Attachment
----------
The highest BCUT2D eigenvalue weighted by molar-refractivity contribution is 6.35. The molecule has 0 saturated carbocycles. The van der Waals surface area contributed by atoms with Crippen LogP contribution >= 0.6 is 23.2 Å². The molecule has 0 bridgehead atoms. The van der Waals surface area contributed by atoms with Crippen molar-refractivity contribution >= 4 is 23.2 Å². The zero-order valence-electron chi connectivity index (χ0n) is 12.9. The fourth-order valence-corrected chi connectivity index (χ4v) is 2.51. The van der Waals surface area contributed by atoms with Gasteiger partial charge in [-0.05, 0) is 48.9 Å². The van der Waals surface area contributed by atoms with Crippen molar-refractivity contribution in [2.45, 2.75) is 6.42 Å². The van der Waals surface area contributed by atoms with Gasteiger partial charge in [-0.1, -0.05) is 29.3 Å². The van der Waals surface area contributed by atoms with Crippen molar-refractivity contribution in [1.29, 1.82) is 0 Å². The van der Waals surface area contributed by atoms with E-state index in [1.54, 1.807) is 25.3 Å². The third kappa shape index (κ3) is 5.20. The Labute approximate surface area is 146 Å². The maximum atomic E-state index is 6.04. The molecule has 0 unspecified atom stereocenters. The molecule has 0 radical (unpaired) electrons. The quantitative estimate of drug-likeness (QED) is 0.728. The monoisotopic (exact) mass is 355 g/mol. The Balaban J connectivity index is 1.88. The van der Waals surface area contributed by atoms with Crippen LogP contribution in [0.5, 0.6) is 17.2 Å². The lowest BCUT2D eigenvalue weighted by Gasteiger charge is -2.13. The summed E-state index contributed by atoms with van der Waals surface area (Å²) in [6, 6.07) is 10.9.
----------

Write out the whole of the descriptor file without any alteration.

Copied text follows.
The highest BCUT2D eigenvalue weighted by molar-refractivity contribution is 6.35. The molecule has 0 saturated carbocycles. The van der Waals surface area contributed by atoms with Crippen LogP contribution >= 0.6 is 23.2 Å². The molecule has 0 bridgehead atoms. The van der Waals surface area contributed by atoms with Crippen molar-refractivity contribution >= 4 is 23.2 Å². The zero-order valence-electron chi connectivity index (χ0n) is 12.9. The fourth-order valence-corrected chi connectivity index (χ4v) is 2.51. The van der Waals surface area contributed by atoms with Gasteiger partial charge in [-0.05, 0) is 48.9 Å². The van der Waals surface area contributed by atoms with Crippen molar-refractivity contribution in [2.45, 2.75) is 6.42 Å². The van der Waals surface area contributed by atoms with Gasteiger partial charge in [-0.1, -0.05) is 29.3 Å². The van der Waals surface area contributed by atoms with Crippen molar-refractivity contribution in [1.29, 1.82) is 0 Å². The van der Waals surface area contributed by atoms with E-state index in [1.54, 1.807) is 25.3 Å². The third kappa shape index (κ3) is 5.20. The Labute approximate surface area is 146 Å². The maximum atomic E-state index is 6.04. The molecule has 0 unspecified atom stereocenters. The molecule has 0 radical (unpaired) electrons. The quantitative estimate of drug-likeness (QED) is 0.728. The monoisotopic (exact) mass is 355 g/mol. The Balaban J connectivity index is 1.88. The van der Waals surface area contributed by atoms with Crippen LogP contribution in [0.5, 0.6) is 17.2 Å². The lowest BCUT2D eigenvalue weighted by Gasteiger charge is -2.13. The summed E-state index contributed by atoms with van der Waals surface area (Å²) in [6, 6.07) is 10.9.